Group of flowers modelled in wax from nature. John Haynes Mintorn (1824-88) London, about 1875. Wax, wire and cloth
‘Russia Collection’ evening gown. Jean Paul Gaultier (b.1952) Paris, 1997. Taffeta with beads simulating leopard fur and rhinestone claws
X-ray showing hat and starling. Hat – Modes du Louvre, Paris about 1885. X-ray photography by Nick Veasey 2016
Fan. Britain 1880-1900. Turtle shell, ostrich feathers probably from South Africa and silk.
‘Floral Helmet’ Philip Treacy (b.1967) London, 2016. Cotton, velvet, silk, and waxed flowers
Engraved clear Perspex handbag, possibly made in France, early 1950s
Earrings. Brazil, about 1875. Male red-legged honeycreeper
Dress. Britain 1868-9. Cotton, gilded metal thread and Indian jewel beetles. Over 5000 beetle wings were used to decorate this dress
‘Bird-witched’ shoes. Masaya Kushino (b.1982) Japan, 2014. Nile crocodile, gilded metal and cockerel feathers
At the end of 2017 the foundations were dug and building work started on my new garden art studio. The build took longer than expected with delays over the winter months because of the wet and snowy weather. The Beast from the East and Storm Emma came and went, then when the weather finally dried up in March, my sliding glass doors were fitted. Since then I’ve painted the walls and the floor, moved my furniture in and organised all my art materials and books. I have a tiny wood burning stove called ‘The Hobbit’ inside the studio which belts out the heat on the cold days and a rain chain water feature outside under the eaves which makes the wet days more fun!
There are still some things to do, shelves to put up and the garden to rebuild but when that’s all complete I’ll be having an official opening celebration with family and friends. It’s a beautiful bright space where I feel inspired to create new things. I couldn’t be happier with it and I’m looking forward to many happy years of working here.
I’m pleased to announce that my artwork is now on sale at the stunning Michelin recommended, Paris House Restaurant in Bedfordshire. I had the pleasure of delivering my work in person and meeting the owner and executive chef, Phil Fanning, who told me about the incredible history of the Tudor style building, which was originally constructed for the Paris International Exhibition in 1878. The 9th Duke of Bedford, who fell in love with Paris House, had it dismantled and shipped back to the Woburn estate, where it now sits in 22 acres of deer parkland. The restaurant has recently been refurbished and features an art wall that showcases a seasonal edit of food related art by some exceptional makers. The restaurant team chose my wax fungi dioramas and bee etchings for their display and we have further plans to create bespoke artwork based upon leaves collected in the park grounds.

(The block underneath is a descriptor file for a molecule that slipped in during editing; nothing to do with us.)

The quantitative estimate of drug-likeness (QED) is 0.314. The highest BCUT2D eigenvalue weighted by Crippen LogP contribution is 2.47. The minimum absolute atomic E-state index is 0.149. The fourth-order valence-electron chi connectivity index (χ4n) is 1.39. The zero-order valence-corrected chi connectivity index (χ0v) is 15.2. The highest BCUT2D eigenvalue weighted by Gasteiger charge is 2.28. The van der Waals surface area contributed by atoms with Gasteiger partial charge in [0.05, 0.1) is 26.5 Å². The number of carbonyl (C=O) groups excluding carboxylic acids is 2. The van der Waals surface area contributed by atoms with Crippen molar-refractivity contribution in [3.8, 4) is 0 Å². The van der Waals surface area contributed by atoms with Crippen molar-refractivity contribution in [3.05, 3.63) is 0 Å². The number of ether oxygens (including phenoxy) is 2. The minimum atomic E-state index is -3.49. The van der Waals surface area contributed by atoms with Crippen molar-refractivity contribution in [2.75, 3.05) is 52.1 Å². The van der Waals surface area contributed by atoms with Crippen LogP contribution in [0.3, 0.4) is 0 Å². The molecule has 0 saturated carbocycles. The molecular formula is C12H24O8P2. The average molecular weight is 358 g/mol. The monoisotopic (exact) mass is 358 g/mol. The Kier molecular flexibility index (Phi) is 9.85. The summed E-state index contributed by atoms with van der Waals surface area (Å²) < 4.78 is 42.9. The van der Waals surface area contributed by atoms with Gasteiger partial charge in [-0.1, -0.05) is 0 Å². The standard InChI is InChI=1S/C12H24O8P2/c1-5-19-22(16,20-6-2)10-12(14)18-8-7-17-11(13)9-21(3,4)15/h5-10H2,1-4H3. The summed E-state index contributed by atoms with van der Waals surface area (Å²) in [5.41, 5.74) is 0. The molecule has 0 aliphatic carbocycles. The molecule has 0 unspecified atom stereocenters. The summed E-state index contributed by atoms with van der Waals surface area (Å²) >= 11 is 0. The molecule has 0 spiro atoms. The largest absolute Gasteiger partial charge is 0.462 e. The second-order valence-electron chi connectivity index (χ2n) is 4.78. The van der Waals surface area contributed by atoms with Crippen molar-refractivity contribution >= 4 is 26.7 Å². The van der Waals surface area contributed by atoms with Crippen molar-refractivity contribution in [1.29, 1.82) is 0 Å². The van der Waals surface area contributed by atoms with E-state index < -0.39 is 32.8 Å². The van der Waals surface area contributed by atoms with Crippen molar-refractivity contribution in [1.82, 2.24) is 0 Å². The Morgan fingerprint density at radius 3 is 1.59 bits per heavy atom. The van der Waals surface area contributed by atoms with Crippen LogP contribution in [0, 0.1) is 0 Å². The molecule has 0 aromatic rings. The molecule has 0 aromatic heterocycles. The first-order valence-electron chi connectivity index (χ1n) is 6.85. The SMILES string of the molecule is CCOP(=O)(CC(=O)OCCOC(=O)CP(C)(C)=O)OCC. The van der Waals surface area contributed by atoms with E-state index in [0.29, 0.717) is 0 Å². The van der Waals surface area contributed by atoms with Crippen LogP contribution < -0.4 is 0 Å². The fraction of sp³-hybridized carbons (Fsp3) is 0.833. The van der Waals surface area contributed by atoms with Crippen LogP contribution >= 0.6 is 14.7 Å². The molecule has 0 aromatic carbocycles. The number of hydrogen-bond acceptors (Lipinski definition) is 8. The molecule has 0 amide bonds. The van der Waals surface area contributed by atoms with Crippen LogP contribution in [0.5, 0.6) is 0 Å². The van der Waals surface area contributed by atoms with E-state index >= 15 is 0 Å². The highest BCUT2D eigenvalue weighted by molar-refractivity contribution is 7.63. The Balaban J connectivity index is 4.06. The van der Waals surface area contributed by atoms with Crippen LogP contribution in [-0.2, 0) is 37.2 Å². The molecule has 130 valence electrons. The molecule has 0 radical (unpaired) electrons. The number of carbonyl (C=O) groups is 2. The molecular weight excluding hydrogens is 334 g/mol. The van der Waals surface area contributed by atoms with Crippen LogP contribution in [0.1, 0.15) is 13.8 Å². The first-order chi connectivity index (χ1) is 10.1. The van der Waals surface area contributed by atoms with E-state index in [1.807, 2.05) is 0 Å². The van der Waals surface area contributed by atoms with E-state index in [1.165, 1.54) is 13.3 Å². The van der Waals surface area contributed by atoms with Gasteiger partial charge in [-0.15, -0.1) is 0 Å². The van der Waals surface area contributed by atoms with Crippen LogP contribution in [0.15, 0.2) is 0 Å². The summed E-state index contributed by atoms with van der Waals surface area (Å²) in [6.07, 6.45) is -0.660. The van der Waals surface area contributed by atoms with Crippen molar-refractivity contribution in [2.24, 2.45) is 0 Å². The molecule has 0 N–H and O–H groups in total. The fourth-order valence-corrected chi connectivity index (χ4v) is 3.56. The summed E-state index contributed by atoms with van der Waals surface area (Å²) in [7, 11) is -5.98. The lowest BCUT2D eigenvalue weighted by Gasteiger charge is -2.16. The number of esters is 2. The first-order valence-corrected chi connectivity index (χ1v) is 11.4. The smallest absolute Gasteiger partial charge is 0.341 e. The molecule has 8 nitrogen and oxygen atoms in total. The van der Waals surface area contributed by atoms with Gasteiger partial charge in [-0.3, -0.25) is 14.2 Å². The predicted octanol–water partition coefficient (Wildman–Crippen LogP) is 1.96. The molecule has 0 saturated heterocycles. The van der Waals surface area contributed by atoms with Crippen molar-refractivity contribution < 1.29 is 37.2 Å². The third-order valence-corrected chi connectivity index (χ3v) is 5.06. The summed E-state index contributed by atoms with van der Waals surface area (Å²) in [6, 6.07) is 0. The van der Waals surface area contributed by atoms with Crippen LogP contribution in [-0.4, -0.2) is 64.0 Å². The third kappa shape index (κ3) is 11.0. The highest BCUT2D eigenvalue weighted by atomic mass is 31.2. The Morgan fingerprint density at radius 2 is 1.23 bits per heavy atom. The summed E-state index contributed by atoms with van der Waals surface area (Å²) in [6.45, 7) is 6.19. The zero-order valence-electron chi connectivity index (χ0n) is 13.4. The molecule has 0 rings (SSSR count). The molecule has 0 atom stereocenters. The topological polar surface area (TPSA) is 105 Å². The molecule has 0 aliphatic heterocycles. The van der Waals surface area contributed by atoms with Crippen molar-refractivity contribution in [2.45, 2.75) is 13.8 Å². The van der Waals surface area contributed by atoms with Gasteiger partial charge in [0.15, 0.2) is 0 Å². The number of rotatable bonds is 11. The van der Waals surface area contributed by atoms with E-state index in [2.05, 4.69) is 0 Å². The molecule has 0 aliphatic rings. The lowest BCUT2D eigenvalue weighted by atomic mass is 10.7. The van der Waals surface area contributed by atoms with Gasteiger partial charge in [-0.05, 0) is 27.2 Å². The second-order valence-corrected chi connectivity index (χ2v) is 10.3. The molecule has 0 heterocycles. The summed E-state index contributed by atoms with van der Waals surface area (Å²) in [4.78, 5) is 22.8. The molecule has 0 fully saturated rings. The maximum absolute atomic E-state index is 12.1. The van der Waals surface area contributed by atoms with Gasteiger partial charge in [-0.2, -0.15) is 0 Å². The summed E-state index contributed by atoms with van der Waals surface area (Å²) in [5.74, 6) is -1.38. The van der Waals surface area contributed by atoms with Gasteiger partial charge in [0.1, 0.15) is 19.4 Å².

I’ve been to Kew on many occasions to work in the herbarium with the curatorial staff or visit the collections behind the scenes, but the schedule has always been tight and there has never been enough spare time for me to take a good look around the gardens. That’s why I was delighted to visit again last week for the Handmade at Kew 2017 show which took place in the Kew Palace Lawn Pavilion. It was a chance to see some world class contemporary crafts and an opportunity to meet the talented makers and talk about the influences and processes behind their work. The show coincided with the final few days of the Sculpt at Kew exhibition, with 30 artists presenting figurative, abstract and modern sculptures in an outdoor trail throughout the beautiful gardens.
I was also able to spend time exploring the fabulous rain forest plants and iconic Victorian architecture of the Palm House, the ten different environments in the Princess of Wales Conservatory and the 17 foot tall multi-sensory bee experience called The Hive.
Kew Gardens has the largest and most diverse collection of living plants in the world, so I’ve still only seen the smallest part of it and I’d love to see more. I’ll have to visit again soon!